The New Rules of Storage

New regulations have IT managers scurrying to make sure their storage systems comply.

It's clear that data storage is more important than ever. Take a look at these factoids (surely headed to a PowerPoint slide near you):

  • Globally, there was a 30% increase in stored information (of all sorts) from 1999 to 2002. Storage on hard disk drives rose 114%. (Source: University of California, Berkeley)

  • "Storage is the fastest growing capital cost within the data center and in many enterprises." (Gartner Inc.)

  • Data centers will double their storage needs every 18 to 24 months. (Gartner)

  • Federal regulators have discovered IT storage, big time. (Computerworld)

Actually, government agencies such as the IRS have been concerned about records storage since the dawn of the Computer Age. What's new is the accelerating pace of records management laws in the past few years. Not only are there the well-known Health Insurance Portability and Accountability Act and Sarbanes-Oxley Act, but the Food and Drug Administration also heavily regulates record keeping in the drug, medical device and biotech industries. And the SEC continues to require broker-dealers to use "non-rewriteable and non-erasable" storage technology .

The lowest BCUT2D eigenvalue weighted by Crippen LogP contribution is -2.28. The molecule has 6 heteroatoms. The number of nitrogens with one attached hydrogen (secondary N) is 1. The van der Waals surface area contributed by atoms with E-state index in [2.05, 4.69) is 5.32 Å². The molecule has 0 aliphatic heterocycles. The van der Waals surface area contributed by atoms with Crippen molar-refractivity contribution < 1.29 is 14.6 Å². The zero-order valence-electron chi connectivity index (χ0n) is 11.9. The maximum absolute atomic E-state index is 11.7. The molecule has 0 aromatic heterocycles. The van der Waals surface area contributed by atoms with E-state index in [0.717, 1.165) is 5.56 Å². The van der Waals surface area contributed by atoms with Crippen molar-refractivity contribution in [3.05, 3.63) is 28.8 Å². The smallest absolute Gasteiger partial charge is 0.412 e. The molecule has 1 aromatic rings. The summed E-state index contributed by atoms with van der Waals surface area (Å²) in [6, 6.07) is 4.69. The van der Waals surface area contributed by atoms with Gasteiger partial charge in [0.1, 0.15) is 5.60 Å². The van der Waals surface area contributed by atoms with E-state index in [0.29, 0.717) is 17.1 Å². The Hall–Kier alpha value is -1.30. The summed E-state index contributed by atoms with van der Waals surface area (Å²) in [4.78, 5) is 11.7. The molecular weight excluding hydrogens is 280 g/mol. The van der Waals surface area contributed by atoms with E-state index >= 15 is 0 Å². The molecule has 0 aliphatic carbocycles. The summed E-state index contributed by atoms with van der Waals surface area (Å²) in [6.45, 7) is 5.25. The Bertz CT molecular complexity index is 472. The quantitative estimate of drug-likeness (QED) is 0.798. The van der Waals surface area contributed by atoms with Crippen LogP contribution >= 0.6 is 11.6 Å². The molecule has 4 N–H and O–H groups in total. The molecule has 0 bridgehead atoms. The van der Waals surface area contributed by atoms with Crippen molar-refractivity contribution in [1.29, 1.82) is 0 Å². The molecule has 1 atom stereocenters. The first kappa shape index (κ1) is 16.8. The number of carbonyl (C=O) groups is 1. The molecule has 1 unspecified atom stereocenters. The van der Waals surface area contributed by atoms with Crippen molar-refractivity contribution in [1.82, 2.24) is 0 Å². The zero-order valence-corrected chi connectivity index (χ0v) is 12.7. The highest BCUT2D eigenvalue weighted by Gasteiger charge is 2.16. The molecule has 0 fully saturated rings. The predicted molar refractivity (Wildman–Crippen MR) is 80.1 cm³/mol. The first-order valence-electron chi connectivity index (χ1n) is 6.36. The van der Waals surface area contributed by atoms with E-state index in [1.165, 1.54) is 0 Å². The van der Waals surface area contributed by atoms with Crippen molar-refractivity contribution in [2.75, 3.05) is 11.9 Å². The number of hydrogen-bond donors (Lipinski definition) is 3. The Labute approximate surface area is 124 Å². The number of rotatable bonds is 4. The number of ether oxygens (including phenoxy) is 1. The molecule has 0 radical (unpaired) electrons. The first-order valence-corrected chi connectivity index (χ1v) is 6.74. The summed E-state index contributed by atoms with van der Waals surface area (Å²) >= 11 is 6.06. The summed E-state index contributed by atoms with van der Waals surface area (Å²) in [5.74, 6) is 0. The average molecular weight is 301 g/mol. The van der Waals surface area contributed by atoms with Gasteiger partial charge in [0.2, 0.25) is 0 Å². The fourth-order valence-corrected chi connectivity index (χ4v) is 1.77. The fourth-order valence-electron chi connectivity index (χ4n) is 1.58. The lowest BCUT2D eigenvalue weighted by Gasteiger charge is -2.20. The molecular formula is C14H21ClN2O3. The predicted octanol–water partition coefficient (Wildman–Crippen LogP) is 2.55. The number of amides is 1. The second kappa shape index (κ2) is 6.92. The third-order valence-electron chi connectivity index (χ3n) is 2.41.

The general trend -- described in the special report that follows -- is that the new laws require companies to store more data, for longer periods of time and in a form that can't be tampered with.

But don't take my word for it -- or the word of storage vendors that see the new laws as a great sales tool. Instead, work closely with your company's legal department to find out how your storage infrastructure needs to adapt to the new rules of the game.

See our guide to regulatory compliance.

Mitch Betts is Features editor at Computerworld. He can be contacted at

Special Report

The New Rules of Storage

Stories in this report:


Copyright © 2003 IDG Communications, Inc.

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